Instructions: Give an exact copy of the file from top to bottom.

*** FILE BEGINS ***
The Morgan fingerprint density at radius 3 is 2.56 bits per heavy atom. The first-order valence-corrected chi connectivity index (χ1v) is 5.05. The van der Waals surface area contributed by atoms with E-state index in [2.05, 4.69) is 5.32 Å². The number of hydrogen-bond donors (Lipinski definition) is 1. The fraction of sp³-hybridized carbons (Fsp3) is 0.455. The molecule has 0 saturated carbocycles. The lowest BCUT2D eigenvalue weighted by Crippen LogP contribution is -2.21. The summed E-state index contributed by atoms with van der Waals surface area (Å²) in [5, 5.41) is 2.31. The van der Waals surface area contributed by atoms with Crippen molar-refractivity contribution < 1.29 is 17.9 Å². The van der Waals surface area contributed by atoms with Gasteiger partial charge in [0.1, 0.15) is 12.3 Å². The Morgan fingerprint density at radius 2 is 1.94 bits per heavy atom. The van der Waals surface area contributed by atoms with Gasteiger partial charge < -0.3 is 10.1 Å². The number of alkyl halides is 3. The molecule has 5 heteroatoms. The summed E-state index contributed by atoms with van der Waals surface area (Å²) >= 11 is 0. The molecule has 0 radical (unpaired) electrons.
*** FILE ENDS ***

The Morgan fingerprint density at radius 3 is 2.56 bits per heavy atom. The first-order valence-corrected chi connectivity index (χ1v) is 5.05. The van der Waals surface area contributed by atoms with E-state index in [2.05, 4.69) is 5.32 Å². The number of hydrogen-bond donors (Lipinski definition) is 1. The fraction of sp³-hybridized carbons (Fsp3) is 0.455. The molecule has 0 saturated carbocycles. The lowest BCUT2D eigenvalue weighted by Crippen LogP contribution is -2.21. The summed E-state index contributed by atoms with van der Waals surface area (Å²) in [5, 5.41) is 2.31. The van der Waals surface area contributed by atoms with Crippen molar-refractivity contribution < 1.29 is 17.9 Å². The van der Waals surface area contributed by atoms with Gasteiger partial charge in [0.1, 0.15) is 12.3 Å². The Morgan fingerprint density at radius 2 is 1.94 bits per heavy atom. The van der Waals surface area contributed by atoms with Gasteiger partial charge < -0.3 is 10.1 Å². The number of alkyl halides is 3. The molecule has 5 heteroatoms. The summed E-state index contributed by atoms with van der Waals surface area (Å²) >= 11 is 0. The molecule has 0 radical (unpaired) electrons.